Very good, Simo - nice pictures and descriptions.

Something tells me you have probably done this sort of work before, maybe.

Carry on regardless - you will have a superb TTR by the time you've completed and then you'll have all the fun of getting it dirty. biggrin

Martyn.



__________________

You're never too old to learn something stupid

Budleigh Salterton. Devon



Veteran Member

Status: Offline
Posts: 74
Date:
Permalink  
 

With the frame painted I fitted the engine. Nicely tightened down I realised that I could not attach the clutch cable to the actuating arm, which was pointing in the wrong direction, and being blocked by the frame.

I have subsequently seen some warnings about this mistake, i.e. not keeping the arm pointing the right way when lifting in the engine, so I don’t feel too bad about this knowing that I wasn’t the first one. Unscrewed the bolts, tilted the engine, turned the clutch arm, and re-installed everything. Lessons learned...

F1.jpgF2.jpgF3.jpg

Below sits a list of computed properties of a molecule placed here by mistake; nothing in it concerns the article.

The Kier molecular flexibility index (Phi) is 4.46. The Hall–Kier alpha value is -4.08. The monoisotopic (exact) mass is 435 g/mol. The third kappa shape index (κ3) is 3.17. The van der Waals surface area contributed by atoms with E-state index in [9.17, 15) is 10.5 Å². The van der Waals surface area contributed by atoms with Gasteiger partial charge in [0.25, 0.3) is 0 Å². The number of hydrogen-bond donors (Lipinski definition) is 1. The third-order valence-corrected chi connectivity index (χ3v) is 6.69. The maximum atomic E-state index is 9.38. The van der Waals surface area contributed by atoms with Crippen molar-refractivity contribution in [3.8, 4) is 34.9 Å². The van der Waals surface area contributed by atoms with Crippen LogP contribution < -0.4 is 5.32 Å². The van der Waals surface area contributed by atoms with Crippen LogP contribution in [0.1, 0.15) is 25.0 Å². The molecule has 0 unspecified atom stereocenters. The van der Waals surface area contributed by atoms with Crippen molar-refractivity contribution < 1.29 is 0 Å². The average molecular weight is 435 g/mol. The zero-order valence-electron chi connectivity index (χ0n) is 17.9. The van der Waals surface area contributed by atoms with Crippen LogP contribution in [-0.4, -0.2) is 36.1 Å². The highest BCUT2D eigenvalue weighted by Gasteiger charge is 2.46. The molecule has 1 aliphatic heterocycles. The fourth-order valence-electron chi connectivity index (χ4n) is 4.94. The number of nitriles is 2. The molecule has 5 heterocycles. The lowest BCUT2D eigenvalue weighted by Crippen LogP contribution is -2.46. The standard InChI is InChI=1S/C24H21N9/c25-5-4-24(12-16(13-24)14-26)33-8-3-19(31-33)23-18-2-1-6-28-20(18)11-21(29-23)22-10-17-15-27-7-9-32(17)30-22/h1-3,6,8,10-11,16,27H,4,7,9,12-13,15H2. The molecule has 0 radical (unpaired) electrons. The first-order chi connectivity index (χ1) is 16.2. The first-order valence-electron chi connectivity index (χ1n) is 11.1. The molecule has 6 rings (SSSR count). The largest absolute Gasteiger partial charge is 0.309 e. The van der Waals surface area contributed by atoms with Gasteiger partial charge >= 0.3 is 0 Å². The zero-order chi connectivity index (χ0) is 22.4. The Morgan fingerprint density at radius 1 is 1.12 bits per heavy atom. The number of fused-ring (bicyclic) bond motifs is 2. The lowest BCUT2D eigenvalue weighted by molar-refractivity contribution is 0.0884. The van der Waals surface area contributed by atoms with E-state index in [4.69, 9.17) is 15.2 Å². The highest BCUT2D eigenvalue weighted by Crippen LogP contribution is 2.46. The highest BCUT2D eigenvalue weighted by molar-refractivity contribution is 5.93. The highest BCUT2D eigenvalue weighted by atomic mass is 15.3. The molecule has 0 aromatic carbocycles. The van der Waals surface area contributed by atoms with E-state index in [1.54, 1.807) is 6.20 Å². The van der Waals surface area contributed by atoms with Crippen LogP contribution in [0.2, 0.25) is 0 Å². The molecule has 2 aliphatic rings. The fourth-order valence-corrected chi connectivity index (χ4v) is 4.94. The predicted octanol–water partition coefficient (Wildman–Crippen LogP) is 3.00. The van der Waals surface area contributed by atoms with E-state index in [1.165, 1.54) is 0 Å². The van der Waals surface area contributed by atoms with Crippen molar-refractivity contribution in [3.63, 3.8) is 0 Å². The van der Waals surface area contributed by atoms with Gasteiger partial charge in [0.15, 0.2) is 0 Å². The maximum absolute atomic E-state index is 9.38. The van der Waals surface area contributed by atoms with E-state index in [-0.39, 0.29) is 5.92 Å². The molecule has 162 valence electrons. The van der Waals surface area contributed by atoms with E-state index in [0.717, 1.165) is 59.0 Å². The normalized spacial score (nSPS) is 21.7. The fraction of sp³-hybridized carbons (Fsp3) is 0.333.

Attachments
__________________


Veteran Member

Status: Offline
Posts: 74
Date:
Permalink  
 

Engine and triple trees fitted, rear suspension was the next challenge. The rear swing had now a nice new coat of paint, but I had to replace all the bearings, seals and bushings in the suspension.

The bearings on the link relay arm were totally seized in place, and despite heating and soaking with WD40 it took some serious hammering to come out, piece by piece. This was a real challenge. Installing the new bearings was much easier, using a long threaded rod with large washers and suitably sized sockets.

S1.jpgS2.jpgS3.jpgS4.jpgS5.jpg



Attachments
__________________


Veteran Member

Status: Offline
Posts: 74
Date:
Permalink